Friday, April 10, 2009

Surveillance & Identity

So, I've got nothing to write about. I've got bloggers block. There's only one thing to do. Sit down and here and write something and press publish and, yes, be damned. I should have something to write about - its been a heady week or two - but of course, you can't always process the life that's happening to you as it happens.

I was at Manchester's Social Media Cafe on Tuesday and tried to fit three evenings of networking into one. There was an interesting discussion on personal identity, and surveillance, and I realised that every story in the news at the moment is about this very issue. We that are rightly concerned with the government's insistence on identity cards and every other kind of monitoring of us, can only be amused how, at this particular juncture it is the fragmented, distributed nature of this "monitoring and surveillance" which is most effective - and, that's being used against the state. Surely the G20 footage, with its criminal investigation into the death of a newspaper seller shortly after being hit by the police; and Jacqui Smith and other MPs reluctance to have the details made public of how public money has been spent; and then the photograph of the secret documents held in full view by Bob Quick has been spent are the same story - where the state actually wants to "deny" the use of this information, but can't quite manage it. Only the courts - in the case of the injunction on the Guardian revealing Barclays use of tax havens - seems able to stop some of this "user generated content" - and only because it was a national newspaper, not the "crowd" who had released the information. I feel we're probably at an interesting juncture where its years away from a national identity card, yet everything about everyone is being made available - whether its your Facebook profile or the ubiquitous video phones and location-based devices we carry with us everywhere. I'm not sure how that genie gets in the bottle - yet I'm pretty sure the powers that be are looking at ways of doing it. (Just read on the difficulty of photographing in public spaces these day.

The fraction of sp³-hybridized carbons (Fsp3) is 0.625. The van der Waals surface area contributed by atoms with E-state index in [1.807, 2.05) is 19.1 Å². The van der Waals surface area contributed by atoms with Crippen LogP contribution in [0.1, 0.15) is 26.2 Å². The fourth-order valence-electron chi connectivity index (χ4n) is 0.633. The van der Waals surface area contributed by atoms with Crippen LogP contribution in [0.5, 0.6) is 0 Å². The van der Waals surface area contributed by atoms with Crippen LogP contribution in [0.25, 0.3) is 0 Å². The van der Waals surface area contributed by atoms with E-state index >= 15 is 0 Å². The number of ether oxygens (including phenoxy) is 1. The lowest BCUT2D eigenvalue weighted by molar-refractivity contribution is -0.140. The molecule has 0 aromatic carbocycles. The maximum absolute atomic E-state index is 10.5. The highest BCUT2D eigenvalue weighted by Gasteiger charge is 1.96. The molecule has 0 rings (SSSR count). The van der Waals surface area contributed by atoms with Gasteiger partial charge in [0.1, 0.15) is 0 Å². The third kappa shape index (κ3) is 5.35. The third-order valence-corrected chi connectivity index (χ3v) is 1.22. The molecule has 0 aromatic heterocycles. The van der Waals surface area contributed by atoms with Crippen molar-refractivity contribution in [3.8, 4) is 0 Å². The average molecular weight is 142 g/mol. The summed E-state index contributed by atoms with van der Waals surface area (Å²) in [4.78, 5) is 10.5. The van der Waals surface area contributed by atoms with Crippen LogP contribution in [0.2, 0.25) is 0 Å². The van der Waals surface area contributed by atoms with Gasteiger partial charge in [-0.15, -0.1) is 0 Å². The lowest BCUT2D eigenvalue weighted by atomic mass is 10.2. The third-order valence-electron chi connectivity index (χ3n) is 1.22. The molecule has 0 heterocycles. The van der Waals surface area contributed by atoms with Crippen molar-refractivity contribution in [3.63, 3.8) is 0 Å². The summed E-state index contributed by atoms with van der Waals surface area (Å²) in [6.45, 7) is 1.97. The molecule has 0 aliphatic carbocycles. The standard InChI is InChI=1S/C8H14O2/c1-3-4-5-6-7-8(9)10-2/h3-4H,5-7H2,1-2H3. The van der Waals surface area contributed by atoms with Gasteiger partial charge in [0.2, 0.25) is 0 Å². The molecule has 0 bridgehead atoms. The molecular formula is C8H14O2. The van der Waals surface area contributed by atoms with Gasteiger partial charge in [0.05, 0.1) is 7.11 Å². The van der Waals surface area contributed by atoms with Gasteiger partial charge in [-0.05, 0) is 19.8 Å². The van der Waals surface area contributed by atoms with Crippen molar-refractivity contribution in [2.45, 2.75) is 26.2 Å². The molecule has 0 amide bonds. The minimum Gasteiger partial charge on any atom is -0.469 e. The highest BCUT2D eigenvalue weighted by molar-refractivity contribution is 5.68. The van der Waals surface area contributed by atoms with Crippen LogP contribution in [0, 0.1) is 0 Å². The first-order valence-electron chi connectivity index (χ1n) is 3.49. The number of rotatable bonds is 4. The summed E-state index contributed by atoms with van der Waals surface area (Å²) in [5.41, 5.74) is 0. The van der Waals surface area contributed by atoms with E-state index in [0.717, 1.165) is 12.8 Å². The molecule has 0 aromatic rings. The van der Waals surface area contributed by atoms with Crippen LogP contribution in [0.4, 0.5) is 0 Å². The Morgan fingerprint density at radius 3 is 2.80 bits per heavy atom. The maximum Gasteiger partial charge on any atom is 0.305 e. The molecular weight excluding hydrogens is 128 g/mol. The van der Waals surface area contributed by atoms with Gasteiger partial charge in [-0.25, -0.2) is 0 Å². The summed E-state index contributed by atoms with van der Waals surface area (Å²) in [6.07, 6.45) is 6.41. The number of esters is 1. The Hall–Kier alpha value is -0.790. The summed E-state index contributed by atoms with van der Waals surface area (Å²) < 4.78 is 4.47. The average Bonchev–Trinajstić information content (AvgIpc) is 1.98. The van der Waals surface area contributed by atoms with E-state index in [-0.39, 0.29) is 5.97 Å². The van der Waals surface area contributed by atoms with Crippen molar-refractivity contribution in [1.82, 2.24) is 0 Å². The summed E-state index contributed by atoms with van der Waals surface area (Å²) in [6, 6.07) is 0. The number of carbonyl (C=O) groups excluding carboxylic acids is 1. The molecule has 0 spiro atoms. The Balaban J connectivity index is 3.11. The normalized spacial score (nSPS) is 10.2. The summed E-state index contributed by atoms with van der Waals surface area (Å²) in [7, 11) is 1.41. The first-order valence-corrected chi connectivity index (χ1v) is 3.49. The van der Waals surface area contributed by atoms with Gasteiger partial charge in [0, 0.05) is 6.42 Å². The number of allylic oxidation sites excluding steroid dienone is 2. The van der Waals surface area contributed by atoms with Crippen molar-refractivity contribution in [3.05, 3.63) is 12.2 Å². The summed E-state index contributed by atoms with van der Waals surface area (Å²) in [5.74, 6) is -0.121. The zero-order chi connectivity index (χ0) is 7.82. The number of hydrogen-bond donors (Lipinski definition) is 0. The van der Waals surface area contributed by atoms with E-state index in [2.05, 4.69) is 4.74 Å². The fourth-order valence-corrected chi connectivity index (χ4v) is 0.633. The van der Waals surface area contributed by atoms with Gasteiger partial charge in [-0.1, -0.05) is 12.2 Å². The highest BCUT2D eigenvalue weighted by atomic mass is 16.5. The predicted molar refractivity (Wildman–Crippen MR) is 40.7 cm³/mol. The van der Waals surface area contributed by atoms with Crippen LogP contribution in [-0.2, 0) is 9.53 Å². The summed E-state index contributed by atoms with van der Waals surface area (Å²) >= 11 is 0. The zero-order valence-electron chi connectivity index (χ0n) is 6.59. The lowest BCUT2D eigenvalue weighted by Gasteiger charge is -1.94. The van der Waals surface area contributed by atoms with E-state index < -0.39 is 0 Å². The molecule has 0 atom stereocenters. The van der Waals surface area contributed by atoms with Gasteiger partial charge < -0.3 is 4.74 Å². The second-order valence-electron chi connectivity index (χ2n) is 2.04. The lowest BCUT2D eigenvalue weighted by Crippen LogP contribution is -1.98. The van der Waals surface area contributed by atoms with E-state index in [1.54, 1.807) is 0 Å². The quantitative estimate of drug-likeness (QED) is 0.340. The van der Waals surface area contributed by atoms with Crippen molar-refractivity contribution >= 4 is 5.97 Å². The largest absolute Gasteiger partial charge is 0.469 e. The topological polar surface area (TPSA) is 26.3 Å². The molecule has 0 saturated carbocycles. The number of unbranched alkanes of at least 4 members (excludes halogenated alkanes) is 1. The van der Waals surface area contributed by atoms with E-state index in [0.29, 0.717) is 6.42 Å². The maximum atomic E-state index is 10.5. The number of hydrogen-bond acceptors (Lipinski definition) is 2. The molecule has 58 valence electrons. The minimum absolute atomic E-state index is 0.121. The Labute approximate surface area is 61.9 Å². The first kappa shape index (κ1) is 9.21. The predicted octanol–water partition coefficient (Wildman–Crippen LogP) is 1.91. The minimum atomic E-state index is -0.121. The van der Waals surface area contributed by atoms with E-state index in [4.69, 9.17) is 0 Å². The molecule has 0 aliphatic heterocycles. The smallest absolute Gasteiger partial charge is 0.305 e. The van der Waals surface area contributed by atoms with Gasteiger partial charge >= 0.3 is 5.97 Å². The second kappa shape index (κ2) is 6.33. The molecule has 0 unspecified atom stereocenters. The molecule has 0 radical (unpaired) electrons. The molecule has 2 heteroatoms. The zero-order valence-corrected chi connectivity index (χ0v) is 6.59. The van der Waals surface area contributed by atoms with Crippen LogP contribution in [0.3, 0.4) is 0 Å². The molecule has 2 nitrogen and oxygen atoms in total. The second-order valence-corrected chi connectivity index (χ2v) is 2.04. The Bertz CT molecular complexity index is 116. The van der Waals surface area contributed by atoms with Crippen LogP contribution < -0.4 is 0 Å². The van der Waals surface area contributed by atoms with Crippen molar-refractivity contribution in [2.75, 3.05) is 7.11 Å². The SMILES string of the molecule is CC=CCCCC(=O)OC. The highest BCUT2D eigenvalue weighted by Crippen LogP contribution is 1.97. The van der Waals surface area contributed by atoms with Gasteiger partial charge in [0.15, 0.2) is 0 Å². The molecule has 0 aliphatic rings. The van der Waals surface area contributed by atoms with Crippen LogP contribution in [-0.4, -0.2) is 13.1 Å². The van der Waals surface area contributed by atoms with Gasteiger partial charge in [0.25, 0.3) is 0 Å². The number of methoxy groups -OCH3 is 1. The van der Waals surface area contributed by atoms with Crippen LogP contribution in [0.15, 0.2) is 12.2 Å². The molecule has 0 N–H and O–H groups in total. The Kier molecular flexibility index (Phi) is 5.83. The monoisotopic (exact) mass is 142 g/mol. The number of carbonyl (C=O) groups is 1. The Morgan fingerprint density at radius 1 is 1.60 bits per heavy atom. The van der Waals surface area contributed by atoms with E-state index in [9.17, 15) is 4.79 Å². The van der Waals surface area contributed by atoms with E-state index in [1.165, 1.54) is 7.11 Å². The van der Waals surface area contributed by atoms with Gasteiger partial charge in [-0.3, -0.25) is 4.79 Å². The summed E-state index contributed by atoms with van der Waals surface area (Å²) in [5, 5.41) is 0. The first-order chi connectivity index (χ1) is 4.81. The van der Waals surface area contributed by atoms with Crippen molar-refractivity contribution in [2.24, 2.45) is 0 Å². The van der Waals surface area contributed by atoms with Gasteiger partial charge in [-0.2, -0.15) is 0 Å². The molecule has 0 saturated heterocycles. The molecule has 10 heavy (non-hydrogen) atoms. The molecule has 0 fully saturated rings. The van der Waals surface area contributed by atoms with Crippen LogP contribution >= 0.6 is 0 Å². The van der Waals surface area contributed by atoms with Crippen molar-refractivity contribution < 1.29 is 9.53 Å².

It seems that every missing child will have some footage available on CCTV, a vast difference from when it was a grainy yearbook photo that was all we had. An interesting space, as I've said. We often talk about being in a "big brother" age, after Orwell, but I'm not sure that's the case, after all, it's happened so fast, that the control of this information is currently, at least, both with us, and with the corporations that provide the service. I can imagine in a state of emergency, Google and the like being turned into quasi-agencies of the state,(in the way that previously a TV company or newspaper might have been), but its not going to be easy. More like is Aldous Huxley's Brave New World, where little by little we give up our privacy and our rights to how we use our own "personal identity" in return for the things it gives us, this digital soma we've become addicted to. Those of us from "the old world" can probably keep a sense of what this should be - but I'm wondering if in the near future, as the control systems become more sophisticated and pervasive, and the legal and governance frameworks tighten up even more, whether this will always be the case.

Addendum: Appropriately, Marina Hyde in today's Guardian makes a similar point about "our" surveillance of the Police - she makes the point how difficult it is to film the police, since this is in itself seen as potentially a crime (I say potentially, as I'm not sure if its been tested in court, or if its genuinely illegal?)even when they are in a public place.

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